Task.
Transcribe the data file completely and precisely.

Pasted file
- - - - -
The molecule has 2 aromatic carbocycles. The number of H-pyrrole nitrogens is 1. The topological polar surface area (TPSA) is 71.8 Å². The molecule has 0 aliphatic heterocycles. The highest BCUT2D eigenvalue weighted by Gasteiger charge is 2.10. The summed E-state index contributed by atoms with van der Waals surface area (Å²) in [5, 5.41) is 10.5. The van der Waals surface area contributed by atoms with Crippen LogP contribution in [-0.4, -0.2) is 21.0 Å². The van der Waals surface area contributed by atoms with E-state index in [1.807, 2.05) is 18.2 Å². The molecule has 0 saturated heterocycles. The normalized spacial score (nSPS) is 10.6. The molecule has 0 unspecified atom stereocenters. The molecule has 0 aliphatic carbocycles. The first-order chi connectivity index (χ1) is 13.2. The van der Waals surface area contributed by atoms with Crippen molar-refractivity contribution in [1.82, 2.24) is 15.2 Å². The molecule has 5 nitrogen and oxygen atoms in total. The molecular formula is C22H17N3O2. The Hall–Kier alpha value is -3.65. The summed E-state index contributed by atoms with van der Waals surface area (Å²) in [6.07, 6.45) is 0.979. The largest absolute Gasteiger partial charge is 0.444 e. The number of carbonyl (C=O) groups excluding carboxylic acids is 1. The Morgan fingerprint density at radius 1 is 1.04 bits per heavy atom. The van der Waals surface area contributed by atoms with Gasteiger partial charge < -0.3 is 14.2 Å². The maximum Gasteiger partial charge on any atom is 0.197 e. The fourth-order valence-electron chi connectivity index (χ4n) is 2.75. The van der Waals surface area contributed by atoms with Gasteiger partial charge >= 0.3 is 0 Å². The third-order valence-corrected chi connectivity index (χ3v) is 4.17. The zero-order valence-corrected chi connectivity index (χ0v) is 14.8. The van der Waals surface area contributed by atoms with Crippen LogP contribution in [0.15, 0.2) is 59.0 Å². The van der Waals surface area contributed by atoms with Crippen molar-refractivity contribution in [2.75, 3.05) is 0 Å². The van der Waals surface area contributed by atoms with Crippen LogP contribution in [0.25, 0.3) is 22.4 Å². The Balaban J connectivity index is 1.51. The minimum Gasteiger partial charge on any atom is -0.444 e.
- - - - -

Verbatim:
The molecule has 2 aromatic carbocycles. The number of H-pyrrole nitrogens is 1. The topological polar surface area (TPSA) is 71.8 Å². The molecule has 0 aliphatic heterocycles. The highest BCUT2D eigenvalue weighted by Gasteiger charge is 2.10. The summed E-state index contributed by atoms with van der Waals surface area (Å²) in [5, 5.41) is 10.5. The van der Waals surface area contributed by atoms with Crippen LogP contribution in [-0.4, -0.2) is 21.0 Å². The van der Waals surface area contributed by atoms with E-state index in [1.807, 2.05) is 18.2 Å². The molecule has 0 saturated heterocycles. The normalized spacial score (nSPS) is 10.6. The molecule has 0 unspecified atom stereocenters. The molecule has 0 aliphatic carbocycles. The first-order chi connectivity index (χ1) is 13.2. The van der Waals surface area contributed by atoms with Crippen molar-refractivity contribution in [1.82, 2.24) is 15.2 Å². The molecule has 5 nitrogen and oxygen atoms in total. The molecular formula is C22H17N3O2. The Hall–Kier alpha value is -3.65. The summed E-state index contributed by atoms with van der Waals surface area (Å²) in [6.07, 6.45) is 0.979. The largest absolute Gasteiger partial charge is 0.444 e. The number of carbonyl (C=O) groups excluding carboxylic acids is 1. The Morgan fingerprint density at radius 1 is 1.04 bits per heavy atom. The van der Waals surface area contributed by atoms with Gasteiger partial charge < -0.3 is 14.2 Å². The maximum Gasteiger partial charge on any atom is 0.197 e. The fourth-order valence-electron chi connectivity index (χ4n) is 2.75. The van der Waals surface area contributed by atoms with Gasteiger partial charge >= 0.3 is 0 Å². The third-order valence-corrected chi connectivity index (χ3v) is 4.17. The zero-order valence-corrected chi connectivity index (χ0v) is 14.8. The van der Waals surface area contributed by atoms with Crippen LogP contribution in [0.15, 0.2) is 59.0 Å². The van der Waals surface area contributed by atoms with Crippen molar-refractivity contribution in [2.75, 3.05) is 0 Å². The van der Waals surface area contributed by atoms with Crippen LogP contribution in [0.25, 0.3) is 22.4 Å². The Balaban J connectivity index is 1.51. The minimum Gasteiger partial charge on any atom is -0.444 e.